National Farmer’s Market Week begins on August 7th. If you have yet to visit your local market, now is the time to go. There are many reasons to shop at a farmers market. Your money goes directly to the farmers and producers, it supports your community, stimulates the local economy, and promotes sustainable food systems.
Farmers markets are currently overflowing with fruits, veggies, and herbs at their peak of ripeness, variety, and freshness. Are you uncertain of where the nearest farmers market is? Check the Local Harvest website and search by your zip code.
Shop local at the supermarket too
You may not realize that your local supermarket can be a handy source for locally grown produce. During the growing season, you’ll often find special signage throughout the produce section of your store, telling you exactly where those particular fruits and veggies came from. Some stores are even putting together boxes of local produce (which earn Guiding Stars, of course), meaning more savings on the freshest fruits and veggies around.
Now, what to do with all that beautiful, local produce?
Enjoy in season produce as often as you can
Being a person who adores produce, the abundance of summer fruits and veggies is heavenly to me. I try to eat as much fresh produce as I can during the fleeting weeks when each fruit and veggie is at its peak. A few of my favorites include peaches, nectarines, berries, summer squash, beets, and sugar snap peas. We can all benefit from more ideas for utilizing this summer goodness. (If you find yourself in a produce “rut,” I have some tips for you!) Expand your recipe repertoire with our collection of Guiding Stars earning recipes (you can search by primary ingredient, such as peaches or beets). Other places to check for healthy produce recipes include your local Cooperative Extension service website (which will generally have ideas and recipes for produce that’s grown in your local area), the USDA’s MyPlate Kitchen (which allows you to search for recipes by food group), and a general search online might provide inspiration as well.
Preserve the bounty
No matter where your produce comes from (a farmers market, CSA, your own garden, or your local supermarket), you may need to preserve leftovers. You certainly don’t want to let them go to waste! Here are our top ideas:
- Freeze it. This is probably the easiest way to preserve produce, and it also has the benefit of locking in peak flavor and nutrient content. Be sure to process and package the produce appropriately for freezing (some items need to be blanched). Here are guidelines on freezing fruits and veggies safely. Even herbs can be frozen!
- Pickle it. I started pickling this year since this is my first year of vegetable gardening. Quick pickles are an easy introduction and need no heat processing, like regular canned pickles do. There are so many veggies that are tasty when pickled, you’ll be amazed at the variety. Just be sure to follow the instructions carefully (and look for guidance that includes proper food safety procedures). Keep in mind that pickling typically requires a good bit of salt, so this may not be the best choice for people who need to watch their sodium intake.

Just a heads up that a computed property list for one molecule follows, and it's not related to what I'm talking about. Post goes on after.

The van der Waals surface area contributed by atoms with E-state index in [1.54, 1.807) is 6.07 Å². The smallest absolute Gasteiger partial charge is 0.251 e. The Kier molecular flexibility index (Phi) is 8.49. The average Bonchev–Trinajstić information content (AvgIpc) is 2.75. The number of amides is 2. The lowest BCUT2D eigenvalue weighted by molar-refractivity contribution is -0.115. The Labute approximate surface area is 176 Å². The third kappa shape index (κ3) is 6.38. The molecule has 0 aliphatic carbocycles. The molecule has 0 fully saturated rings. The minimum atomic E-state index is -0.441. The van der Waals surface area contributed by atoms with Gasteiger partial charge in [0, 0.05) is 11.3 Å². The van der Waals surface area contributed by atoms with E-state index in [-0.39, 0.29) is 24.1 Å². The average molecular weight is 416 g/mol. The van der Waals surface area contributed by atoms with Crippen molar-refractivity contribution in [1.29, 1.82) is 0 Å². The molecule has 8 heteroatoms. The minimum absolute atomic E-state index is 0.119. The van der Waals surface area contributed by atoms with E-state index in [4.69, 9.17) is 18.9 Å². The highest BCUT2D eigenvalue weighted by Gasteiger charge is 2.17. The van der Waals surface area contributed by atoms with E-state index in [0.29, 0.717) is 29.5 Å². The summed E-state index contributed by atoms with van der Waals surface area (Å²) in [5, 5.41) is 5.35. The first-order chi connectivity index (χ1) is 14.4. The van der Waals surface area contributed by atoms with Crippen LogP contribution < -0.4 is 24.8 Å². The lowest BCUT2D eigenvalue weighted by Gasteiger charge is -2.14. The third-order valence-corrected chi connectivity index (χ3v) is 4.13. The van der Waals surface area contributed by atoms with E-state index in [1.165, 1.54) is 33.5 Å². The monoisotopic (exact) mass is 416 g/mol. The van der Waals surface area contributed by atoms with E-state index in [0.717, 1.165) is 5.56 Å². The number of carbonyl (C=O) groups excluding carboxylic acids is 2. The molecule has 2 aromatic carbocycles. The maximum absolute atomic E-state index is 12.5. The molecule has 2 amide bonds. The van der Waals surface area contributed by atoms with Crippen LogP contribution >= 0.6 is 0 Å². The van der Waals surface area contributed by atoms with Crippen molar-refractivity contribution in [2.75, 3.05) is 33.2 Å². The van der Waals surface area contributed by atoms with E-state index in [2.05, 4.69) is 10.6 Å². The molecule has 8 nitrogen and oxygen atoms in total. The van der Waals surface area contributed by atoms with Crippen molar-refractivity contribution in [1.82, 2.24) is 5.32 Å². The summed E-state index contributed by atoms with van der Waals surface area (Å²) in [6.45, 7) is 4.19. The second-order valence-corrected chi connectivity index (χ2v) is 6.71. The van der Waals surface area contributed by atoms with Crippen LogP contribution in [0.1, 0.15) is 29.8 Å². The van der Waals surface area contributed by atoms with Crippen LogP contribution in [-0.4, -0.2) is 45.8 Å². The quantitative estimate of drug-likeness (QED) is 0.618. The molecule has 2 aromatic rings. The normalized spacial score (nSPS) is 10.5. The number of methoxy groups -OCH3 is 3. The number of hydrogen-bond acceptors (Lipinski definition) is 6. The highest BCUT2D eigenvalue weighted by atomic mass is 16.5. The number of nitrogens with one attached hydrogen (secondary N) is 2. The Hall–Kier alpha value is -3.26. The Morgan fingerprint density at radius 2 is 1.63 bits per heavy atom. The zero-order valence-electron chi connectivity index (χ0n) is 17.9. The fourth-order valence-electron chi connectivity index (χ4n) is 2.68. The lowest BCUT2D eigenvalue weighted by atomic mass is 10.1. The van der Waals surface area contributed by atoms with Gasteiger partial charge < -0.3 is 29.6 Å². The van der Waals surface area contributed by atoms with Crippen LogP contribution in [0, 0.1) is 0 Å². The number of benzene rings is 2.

- Dehydrate it. Whether you use an electric food dehydrator or your oven, dehydrating produce allows for the retention of most nutrients (although vitamins A and C do diminish). The removal of moisture during dehydration essentially concentrates the fruits and veggies, resulting in more calories and a higher sugar level by weight. So, keep in mind that the portions of dehydrated/dried fruits and veggies will be smaller than the fresh versions.
- Ferment it. Fermented food is so hot right now you’d think that it was a new invention! Fermented veggies are typically lacto-fermented, a salty process that allows lactic acid bacteria in the food to thrive, but discourages the growth of other bacteria that would spoil the food. The resulting fermented veggies are packed with gut-healthy probiotics (beneficial bacteria). Although it doesn’t take a lot of expensive equipment, you might consider purchasing a fermentation kit so you have everything you need, including basic instructions. For local instruction, check your local Extension office for an in-person or virtual class. I’ll have a blog post on fermentation coming soon, so check back for that.
Still too much? Donate!
My home garden has performed so well this year that I’ve started donating my excess produce once a week to a local food pantry. This is a win-win situation, and one that I foresee continuing each year. (Here’s a list of which varieties of produce are most desired by food pantries.) To find a food pantry near you that accepts home-grown produce, check the Ample Harvest website and search your zip code. There are many other options that are local, simply search “where to donate fresh produce near me” online and you’ll get some great options.